The Time-Series Pattern Of Firm Growth In Two Industries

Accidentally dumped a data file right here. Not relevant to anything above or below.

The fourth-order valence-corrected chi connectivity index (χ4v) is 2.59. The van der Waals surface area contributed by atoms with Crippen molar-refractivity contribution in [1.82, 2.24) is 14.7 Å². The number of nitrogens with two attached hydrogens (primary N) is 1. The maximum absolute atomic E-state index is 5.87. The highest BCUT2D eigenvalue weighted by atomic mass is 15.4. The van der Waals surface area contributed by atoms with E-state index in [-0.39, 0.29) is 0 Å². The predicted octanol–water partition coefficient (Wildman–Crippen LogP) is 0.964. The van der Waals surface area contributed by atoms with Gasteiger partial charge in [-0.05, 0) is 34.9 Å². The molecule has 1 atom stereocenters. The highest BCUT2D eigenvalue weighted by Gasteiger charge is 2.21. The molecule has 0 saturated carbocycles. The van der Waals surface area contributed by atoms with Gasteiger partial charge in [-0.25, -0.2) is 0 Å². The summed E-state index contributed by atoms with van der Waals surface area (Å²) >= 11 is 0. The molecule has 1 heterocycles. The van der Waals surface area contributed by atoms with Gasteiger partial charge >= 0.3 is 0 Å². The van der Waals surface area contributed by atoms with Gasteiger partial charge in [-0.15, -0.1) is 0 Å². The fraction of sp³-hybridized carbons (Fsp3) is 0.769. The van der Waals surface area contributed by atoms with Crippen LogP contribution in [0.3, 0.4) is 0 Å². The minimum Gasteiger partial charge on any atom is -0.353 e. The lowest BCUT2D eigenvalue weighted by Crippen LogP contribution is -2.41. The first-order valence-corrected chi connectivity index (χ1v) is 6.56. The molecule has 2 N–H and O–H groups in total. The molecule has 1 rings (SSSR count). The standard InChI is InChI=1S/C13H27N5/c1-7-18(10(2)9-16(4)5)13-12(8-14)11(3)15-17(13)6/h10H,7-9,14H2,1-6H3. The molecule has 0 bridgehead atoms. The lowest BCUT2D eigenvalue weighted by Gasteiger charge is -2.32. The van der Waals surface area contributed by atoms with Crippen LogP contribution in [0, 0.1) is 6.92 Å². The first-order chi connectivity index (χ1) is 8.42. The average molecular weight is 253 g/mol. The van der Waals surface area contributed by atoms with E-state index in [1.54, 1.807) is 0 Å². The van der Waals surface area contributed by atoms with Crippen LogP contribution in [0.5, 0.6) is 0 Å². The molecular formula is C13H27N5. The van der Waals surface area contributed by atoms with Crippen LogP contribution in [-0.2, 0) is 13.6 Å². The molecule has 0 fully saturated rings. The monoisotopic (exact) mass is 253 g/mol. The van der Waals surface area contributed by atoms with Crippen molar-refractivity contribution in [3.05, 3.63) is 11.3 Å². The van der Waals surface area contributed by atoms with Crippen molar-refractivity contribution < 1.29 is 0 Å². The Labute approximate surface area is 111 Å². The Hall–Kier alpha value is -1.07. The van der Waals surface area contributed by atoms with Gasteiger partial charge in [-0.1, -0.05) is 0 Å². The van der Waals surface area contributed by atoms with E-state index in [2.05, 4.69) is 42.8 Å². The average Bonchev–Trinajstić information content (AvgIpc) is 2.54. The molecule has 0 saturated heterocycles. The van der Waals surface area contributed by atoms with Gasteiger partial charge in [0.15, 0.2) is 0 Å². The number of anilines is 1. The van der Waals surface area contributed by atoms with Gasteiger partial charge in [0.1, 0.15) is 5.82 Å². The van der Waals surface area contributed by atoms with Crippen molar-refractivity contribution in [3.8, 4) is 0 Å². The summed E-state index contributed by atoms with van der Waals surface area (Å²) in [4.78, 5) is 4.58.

Using a unique firm-level longitudinal data set that covers both the manufacturing and finance, insurance and real estate (FIRE) industries, this paper examines the time-series pattern of firm growth both immediately after entry and immediately prior to exit, and compares these patterns across the two industries. While previous research has examined the post-entry time-series behavior of firms, this research has focused exclusively on manufacturing firms. Examining the behavior of nonmanufacturing firms is important for two reasons. First, since the relative importance of the manufacturing industry has been declining recently, the behavior of manufacturing firms may be much different than the behavior of firms in an expanding industry, such as FIRE. Thus, comparing the growth of firms in a nonmanufacturing industry, with the growth of manufacturing firms provides more general knowledge about firm behavior. Second, since any good theory of firm dynamics should explain cross-industry differences in firm behavior, cross-industry differences in behavior must be documented before models of this type can be developed. The main finding of this paper are: (1) relative to FIRE firms, manufacturing firms experience more periods of above average growth immediately after entry; (2) relative to FIRE firms, manufacturing firms experience more periods of below average growth immediately prior to exit; and (3) relative to the growth of manufacturing firms, the growth of the typical FIRE firm is much more responsive to transitory shocks.
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